Jeremy Thorpe - Economics and Policy Partner - This article first appeared in The Australian Financial Review, 7 June 2017
To borrow a line from Paul Keating, ‘every parrot in the pet shop’ has been squawking about 25 years of economic growth.
The “25 years of economic growth” catchphrase has become an almost mandatory opening to any public policy speech in Australia, and even gets a guernsey in this year’s Budget Paper No. 1. It's also likely to form much of the commentary this week as we talk through the National Accounts due out today.
But the obsessive reference to this growth statistic has embedded a sense of collective complacency in Australia and it masks a number of worrying trends.
Simply focusing on the continuous GDP growth ignores the dilutionary effect of population growth over time. Both sides of Australian politics have embraced the ‘Big Australia’ philosophy, with the combination of strong immigration growth, and Peter Costello’s “have one baby for Mum, one for Dad, and one for the country” resulted in a 40% increase in Australia’s population since September 1991 (the first quarter after the 1991 “recession we had to have”).
In effect, even though our national pie has been growing for 25 years, we are relying on it to feed an even greater number of people.
Looking at GDP growth in per capita terms reveals two points.
First, per capita growth has lagged behind total GDP growth. In nominal terms, over 25 years GDP has grown by 225%, yet GDP per capita grew by only 160%. The focus on headline growth therefore significantly overstates our effective national income as it translates to individuals.
Secondly, rather than looking at per capita growth on an annual basis, it is useful to look specifically at the 103 quarters that make up the 25 years of economic growth. Using this quarterly per capita growth lens, the claim of ‘no recession since 1991’ is challenged.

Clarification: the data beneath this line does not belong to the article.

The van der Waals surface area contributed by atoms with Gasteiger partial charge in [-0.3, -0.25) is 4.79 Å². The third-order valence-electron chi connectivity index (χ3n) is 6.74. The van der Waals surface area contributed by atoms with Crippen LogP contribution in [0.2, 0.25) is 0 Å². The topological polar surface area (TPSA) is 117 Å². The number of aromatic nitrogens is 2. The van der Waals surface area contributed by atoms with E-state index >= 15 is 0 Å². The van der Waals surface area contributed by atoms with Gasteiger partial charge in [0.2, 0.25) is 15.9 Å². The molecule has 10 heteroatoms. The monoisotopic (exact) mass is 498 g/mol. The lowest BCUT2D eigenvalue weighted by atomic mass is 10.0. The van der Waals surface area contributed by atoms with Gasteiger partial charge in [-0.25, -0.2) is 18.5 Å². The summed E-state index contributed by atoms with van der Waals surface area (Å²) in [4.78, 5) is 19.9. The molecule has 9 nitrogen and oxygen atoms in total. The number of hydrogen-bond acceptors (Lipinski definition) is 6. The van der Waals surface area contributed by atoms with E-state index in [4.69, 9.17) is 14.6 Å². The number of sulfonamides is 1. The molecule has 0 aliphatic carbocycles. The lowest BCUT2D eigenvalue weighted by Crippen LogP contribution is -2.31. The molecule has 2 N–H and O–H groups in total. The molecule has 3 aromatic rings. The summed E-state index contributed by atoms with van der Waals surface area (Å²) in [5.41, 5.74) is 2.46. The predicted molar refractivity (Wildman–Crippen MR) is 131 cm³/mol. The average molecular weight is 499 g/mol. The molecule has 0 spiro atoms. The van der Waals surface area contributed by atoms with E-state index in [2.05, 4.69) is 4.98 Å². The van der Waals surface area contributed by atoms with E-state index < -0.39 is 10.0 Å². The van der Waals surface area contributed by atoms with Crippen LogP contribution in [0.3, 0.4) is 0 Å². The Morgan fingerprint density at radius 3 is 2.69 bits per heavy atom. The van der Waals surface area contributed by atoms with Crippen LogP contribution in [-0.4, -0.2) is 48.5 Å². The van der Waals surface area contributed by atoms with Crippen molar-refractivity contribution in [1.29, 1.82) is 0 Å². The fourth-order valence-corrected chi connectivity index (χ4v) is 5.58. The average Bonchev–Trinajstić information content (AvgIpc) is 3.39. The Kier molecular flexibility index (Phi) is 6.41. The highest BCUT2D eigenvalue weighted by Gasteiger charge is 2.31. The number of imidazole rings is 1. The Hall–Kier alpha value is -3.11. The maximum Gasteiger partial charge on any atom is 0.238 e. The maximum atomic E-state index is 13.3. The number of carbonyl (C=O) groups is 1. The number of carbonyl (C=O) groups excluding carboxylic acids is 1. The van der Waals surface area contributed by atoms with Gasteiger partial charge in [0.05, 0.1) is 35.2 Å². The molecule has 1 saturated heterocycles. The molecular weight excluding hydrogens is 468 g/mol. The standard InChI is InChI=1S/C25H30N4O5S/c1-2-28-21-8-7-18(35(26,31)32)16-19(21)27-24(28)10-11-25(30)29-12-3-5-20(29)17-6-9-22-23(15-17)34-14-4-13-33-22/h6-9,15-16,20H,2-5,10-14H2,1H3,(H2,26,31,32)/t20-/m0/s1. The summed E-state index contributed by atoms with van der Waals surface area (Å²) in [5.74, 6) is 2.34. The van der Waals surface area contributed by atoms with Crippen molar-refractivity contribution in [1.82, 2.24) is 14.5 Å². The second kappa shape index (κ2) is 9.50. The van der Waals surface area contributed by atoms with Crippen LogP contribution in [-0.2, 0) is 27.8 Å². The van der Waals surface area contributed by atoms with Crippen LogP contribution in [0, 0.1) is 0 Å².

Through this lens, Australia has had technical recessions (two or more consecutive quarters of negative GDP growth) in both 2000 and 2008. Additionally, the last two quarters of 2016 showed zero GDP growth per resident; as close to another per capita recession as you can get.
Another trouble with pointing to 25 years of continuous annual GDP growth is that GDP is a national figure and it hides regional growth disparities. PwC’s Geospatial Economics Model shows that of 2214 regions in Australia (approximately 10,000 people per region) about one-third in any year had a decline in their regional income. The message: Australia has not even been a ‘two-speed economy’; it is a patchwork quilt full of holes.
Another perspective on this perceived golden age of economic prosperity is to think about our debt position.
Australia's household debt is now the largest in Australia’s history; the ratio of household debt to annualised household disposable income increased from 70.3% in September 1991 to 188.7% at the end of 2016.
Similarly, Australian governments have not come out of the 25 years of continuous economic growth in a position of immovable strength. The International Monetary Fund (IMF) reports that, combined, gross federal and state debt is forecast to peak at just under 43 per cent of GDP this year, twice what it was in 1991.
In any government debt discussion we like to revel in the fact that we are not Greece, Portugal, Ireland or any of the other heavily indebted governments that were caught out by the Global Financial Crisis. Yet despite continual growth and the largest terms of trade boom in Australia’s history, we have doubled our debt and are only the 12th lowest government debt ratio among the 35 nations the IMF considers ‘advanced’. Our capacity for government to absorb the next big economic shock is now questionable.
In a sense, this reflects that the rate of growth is not that to which we are accustomed. Economic growth since the GFC has been consistently and significantly lower than Australia’s long run average, and projections by PwC through to 2050 suggest that lower growth is the new norm. The reality, 25 years of continuous economic growth represents Australia’s squandered generation.
As a nation we have little tangible to show from the the National Competition Policy microeconomic reforms of the 1990s and early 2000s and the unprecedented terms of trade boom driven by China’s urbanisation. We enjoyed the consumption generated by these opportunities but walk away with little to point to of substance. We have not set microeconomic policy to drive future growth, and our fiscal policy has contributed to a structural deficit. Both need urgent reform.
It is time to stop pointing to the 25 years of continuous economic growth as a framing point for our national policy discussions. Sure, we have been growing in aggregate, but in recent years not at the pace where we should be comfortable that Australia’s per person standard of living will continue to improve.
It might not yet be a burning platform, but unless we change this narrative, we cannot even start to have the proper debate about the types of social and economic reforms that we will need to consider to arrest our economic malaise and to build an economic future that will benefit and protect our kids.
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